30 years: Financial markets trader

In this video, Abdulla outlines the importance of monitoring portfolio volatility risk and the way it is calculated for a two asset portfolio, and a three stock portfolio.

In this video, Abdulla outlines the importance of monitoring portfolio volatility risk and the way it is calculated for a two asset portfolio, and a three stock portfolio.

Finance Unlocked is the video learning platform built for finance professionals.

This content is also available as part of a premium, accredited video course. Sign up for a 14-day trial to watch for free.

5 mins 39 secs

Overview

Volatilities and correlations are not static, they can change, sometimes very suddenly, therefore the risk in a portfolio can change over time, or sometimes very suddenly. It’s a case of constantly monitoring the risks, even perhaps trying to anticipate those changes in advance and making appropriate adjustments.

Key learning objectives:

Learn to calculate the volatility of a two asset portfolio

Outline the formula used for a three stock portfolio

Outline the uses of portfolio volatility in risk management

This content is also available as part of a premium, accredited video course. Sign up for a 14-day trial to watch for free.

Summary#### What is volatility?

Volatility is usually described as one standard deviation of annual percentage price movements and is a measure of risk, the higher the volatility, the higher the risk.
#### Why is there a trade-off between risk and return?

#### How can we calculate the volatility of a two asset portfolio?

#### Using the information provided in the table below, what are the relevant volatilities?

#### What would happen if the two stocks had a perfectly negative correlation (-1)?

If one goes up, the other comes down by exactly the same amount. Using our existing numbers, the value of the portfolio would remain unchanged, as a price of one would be offset by the change of the other. In other words, the portfolio volatility would be zero - 0%.
#### What could we do If we wanted to reduce the volatility of a portfolio?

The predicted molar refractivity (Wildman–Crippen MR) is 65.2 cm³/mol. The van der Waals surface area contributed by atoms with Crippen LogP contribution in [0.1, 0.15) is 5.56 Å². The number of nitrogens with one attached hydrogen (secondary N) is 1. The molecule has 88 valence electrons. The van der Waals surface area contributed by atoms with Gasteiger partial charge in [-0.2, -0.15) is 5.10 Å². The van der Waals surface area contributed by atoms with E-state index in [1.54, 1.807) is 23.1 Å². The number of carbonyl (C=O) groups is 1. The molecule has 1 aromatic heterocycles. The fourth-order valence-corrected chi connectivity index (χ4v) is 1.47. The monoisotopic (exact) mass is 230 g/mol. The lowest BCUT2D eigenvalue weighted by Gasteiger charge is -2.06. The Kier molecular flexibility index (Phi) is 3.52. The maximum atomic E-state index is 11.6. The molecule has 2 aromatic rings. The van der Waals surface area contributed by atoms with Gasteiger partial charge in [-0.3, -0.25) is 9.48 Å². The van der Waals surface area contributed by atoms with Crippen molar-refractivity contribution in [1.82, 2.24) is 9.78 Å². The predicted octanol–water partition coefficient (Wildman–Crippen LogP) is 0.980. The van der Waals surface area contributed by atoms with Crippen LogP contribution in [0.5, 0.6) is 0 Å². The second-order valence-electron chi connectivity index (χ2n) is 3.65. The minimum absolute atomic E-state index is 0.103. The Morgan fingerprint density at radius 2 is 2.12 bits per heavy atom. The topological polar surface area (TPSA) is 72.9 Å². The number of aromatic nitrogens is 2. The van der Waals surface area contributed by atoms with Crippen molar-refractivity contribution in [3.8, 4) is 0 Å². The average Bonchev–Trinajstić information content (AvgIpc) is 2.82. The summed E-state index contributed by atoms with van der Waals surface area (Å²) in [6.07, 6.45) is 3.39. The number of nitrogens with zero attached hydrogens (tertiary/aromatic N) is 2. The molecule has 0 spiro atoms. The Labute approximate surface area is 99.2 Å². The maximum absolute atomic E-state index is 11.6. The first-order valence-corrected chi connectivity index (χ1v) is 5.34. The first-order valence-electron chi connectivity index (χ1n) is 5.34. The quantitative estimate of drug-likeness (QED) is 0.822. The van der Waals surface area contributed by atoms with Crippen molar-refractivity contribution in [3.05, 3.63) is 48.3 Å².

#### What is the effect on the portfolio volatility if the volatility for stock A was reduced to 20%?

#### What is the effect on the relevant volatilities if the weight of stock A was increased to 1500?

#### What is the effect on the relevant volatilities if the correlation was 0?

#### What is the effect on the relevant volatilities if the correlation was -0.7?

#### What is the formula used for a three stock portfolio?

#### What are the uses of portfolio volatility in risk management?

- Holding high risk assets provides the potential for greater returns, but we also have to accept a risk of potentially large losses.
- If we were risk averse, we would invest in assets that have low risk, in other words, those less volatile. However, in this case, we’re unlikely to make large returns.

This formula involves three key components:

- The volatility of each individual asset
- The weights of the assets as a proportion of the portfolio value
- The correlations between the assets

Stock | Holding | Price | Value | Weight | Volatility | Correlation |

A | 1000 | 100 | 100,000 | 50% | 35% | 1.00 |

B | 1000 | 100 | 100,000 | 50% | 35% |

- Portfolio Value = 200,000
- Average Volatility = 35%
- Weighted Volatility = 35%
- Portfolio Volatility = 35%

- Introduce a less volatile stock, change the volatility for stock a to say, 20%
- Increase the weight of stock A
- If we could find uncorrelated, or negatively correlated stocks, we could reduce it further

Stock | Holding | Price | Value | Weight | Volatility | Correlation |

A | 1000 | 100 | 100,000 | 50% | 20% | 1.00 |

B | 1000 | 100 | 100,000 | 50% | 35% |

- Portfolio Value = 200,000
- Average Volatility = 27.50%
- Weighted Volatility = 27.50%
- Portfolio Volatility = 27.50%

Stock | Holding | Price | Value | Weight | Volatility | Correlation |

A | 1500 | 100 | 150,000 | 60% | 20% | 1.00 |

B | 1000 | 100 | 100,000 | 40% | 35% |

- Portfolio Value = 250,000
- Average Volatility = 27.50%
- Weighted Volatility = 26.00%
- Portfolio Volatility = 26.00%

Stock | Holding | Price | Value | Weight | Volatility | Correlation |

A | 1500 | 100 | 150,000 | 75% | 20% | 0 |

B | 500 | 100 | 50,000 | 25% | 35% |

- Portfolio Value = 200,000
- Average Volatility = 27.50%
- Weighted Volatility = 23.75%
- Portfolio Volatility = 17.37%

Stock | Holding | Price | Value | Weight | Volatility | Correlation |

A | 1500 | 100 | 150,000 | 75% | 20% | -0.7 |

B | 500 | 100 | 50,000 | 25% | 35% |

- Portfolio Value = 200,000
- Average Volatility = 27.50%
- Weighted Volatility = 23.75%
- Portfolio Volatility = 10.85%

- The amount of risk associated with asset holdings can be calculated as a whole
- It can reduce the amount of capital that needs to be held against potential losses in the value of those assets.

This content is also available as part of a premium, accredited video course. Sign up for a 14-day trial to watch for free.

Expert### Abdulla Javeri

Abdulla’s career in the financial markets started in 1990 when he entered the trading floor of the London International Financial Futures Exchange, LIFFE, and qualified as a pit trader in equity and equity index options. In 1996, Abdulla became a trainer for regulatory qualifications and then for non-exam courses, primarily covering all major financial products.

05:38

03:58

04:56

04:34

04:40

05:42

04:41

04:16

07:58

05:14